Wednesday, October 23, 2013

Acceptable Sports for Females #2: Shuttlecocks & Battledores

Mrs. Lydia Maria Child (1805-1800) was a remarkable woman. A prolific writer, she used her talents to share her convictions; among them, the abolition of slavery in the United States, Native American rights, women's rights, and the education and health of children. She also wrote the classic American poem,  "A Boy's Thanksgiving Day", better known as "Over The River And Through The Woods". Among her books concerning mothers and children are The Mother's Book (1831), and The Girl's Own Book (1833). In both books, she promotes vigorous exercise for both boys and girls, and daily outdoor activity. The Girl's Own Book has descriptions of many suitable activities to promote the health and good physical development of girls. They may seem somewhat limited to today's reader, who is used to girls (and women) playing strenuous team sports and competing in national and international games, but Mrs. Child was a controversial voice for her day. The societal view of women was more and more restrictive as the 19th century wore on, which was most evident in the styles of clothing women were forced to wear by the dictates of fashion. 

One active game Mrs. Child recommends is Shuttlecocks and Battledores, an early version of badminton. The shuttlecock (or birdie, as we call it) was batted back and forth between players until a player missed and let the shuttlecock fall. A net was not used until the rise of "badminton battledore", a game popular in British India and transported back to Britain by retired army officers.  Shuttlecocks and Battledores was a popular game in France in the late 1700s, and like most other French things (except for guillotining large numbers of the population), it was taken up by the British upper classes with great enthusiasm.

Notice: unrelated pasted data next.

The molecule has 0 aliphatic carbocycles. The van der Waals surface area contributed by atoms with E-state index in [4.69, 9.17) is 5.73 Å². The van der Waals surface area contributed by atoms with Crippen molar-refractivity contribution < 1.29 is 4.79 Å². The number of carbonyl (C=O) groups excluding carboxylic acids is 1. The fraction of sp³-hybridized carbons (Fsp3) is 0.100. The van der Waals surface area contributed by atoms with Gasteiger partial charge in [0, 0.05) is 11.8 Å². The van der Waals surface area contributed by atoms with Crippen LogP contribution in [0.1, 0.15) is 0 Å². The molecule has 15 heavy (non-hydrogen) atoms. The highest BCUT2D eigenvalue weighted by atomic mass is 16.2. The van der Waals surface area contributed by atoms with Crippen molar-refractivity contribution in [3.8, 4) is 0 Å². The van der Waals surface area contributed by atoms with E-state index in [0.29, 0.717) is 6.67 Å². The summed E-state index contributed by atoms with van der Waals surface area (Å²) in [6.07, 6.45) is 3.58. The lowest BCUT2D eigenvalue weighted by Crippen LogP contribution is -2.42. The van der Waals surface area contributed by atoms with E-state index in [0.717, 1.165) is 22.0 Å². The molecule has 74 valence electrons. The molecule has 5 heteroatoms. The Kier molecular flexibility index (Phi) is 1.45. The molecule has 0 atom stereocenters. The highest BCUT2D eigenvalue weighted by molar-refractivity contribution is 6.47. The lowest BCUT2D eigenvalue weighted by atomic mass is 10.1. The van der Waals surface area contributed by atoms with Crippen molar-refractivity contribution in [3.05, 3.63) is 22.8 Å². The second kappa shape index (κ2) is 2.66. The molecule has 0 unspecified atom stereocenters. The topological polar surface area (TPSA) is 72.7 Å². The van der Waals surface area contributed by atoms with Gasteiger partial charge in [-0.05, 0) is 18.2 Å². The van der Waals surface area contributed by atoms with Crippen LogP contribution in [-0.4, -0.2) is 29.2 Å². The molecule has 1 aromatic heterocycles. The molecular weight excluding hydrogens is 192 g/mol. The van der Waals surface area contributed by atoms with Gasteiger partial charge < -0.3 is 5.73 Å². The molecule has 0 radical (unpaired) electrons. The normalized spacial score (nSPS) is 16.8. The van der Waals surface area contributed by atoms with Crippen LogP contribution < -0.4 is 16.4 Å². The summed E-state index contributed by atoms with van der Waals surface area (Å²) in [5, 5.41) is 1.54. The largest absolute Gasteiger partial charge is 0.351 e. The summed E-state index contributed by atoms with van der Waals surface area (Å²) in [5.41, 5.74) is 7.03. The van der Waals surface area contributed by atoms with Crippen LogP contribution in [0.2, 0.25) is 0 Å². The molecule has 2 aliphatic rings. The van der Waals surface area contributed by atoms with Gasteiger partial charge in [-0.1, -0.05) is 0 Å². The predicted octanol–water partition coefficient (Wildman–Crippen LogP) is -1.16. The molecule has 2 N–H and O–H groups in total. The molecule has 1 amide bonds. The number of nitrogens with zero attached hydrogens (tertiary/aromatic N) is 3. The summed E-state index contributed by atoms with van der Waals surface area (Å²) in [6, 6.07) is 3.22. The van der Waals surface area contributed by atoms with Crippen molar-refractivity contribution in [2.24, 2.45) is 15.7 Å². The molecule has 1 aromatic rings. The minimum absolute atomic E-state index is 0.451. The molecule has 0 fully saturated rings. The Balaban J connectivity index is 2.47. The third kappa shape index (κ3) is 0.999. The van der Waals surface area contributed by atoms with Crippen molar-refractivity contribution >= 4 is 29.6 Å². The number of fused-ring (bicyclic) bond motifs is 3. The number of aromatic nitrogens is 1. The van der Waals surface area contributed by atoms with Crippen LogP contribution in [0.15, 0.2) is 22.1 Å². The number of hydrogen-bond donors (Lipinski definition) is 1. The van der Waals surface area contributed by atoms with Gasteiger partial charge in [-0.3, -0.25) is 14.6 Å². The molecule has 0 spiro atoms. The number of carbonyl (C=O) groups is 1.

Dolly and Minerva are visiting their friends, the Sperlings, of whom I will write at length at a later date. The Sperling girls are playing with their brother Henry, while a French couple play in the background. 

Sources: Caricatures Parisiennes, watercolors of Diana Sperling, Ackermann's Repository, frame

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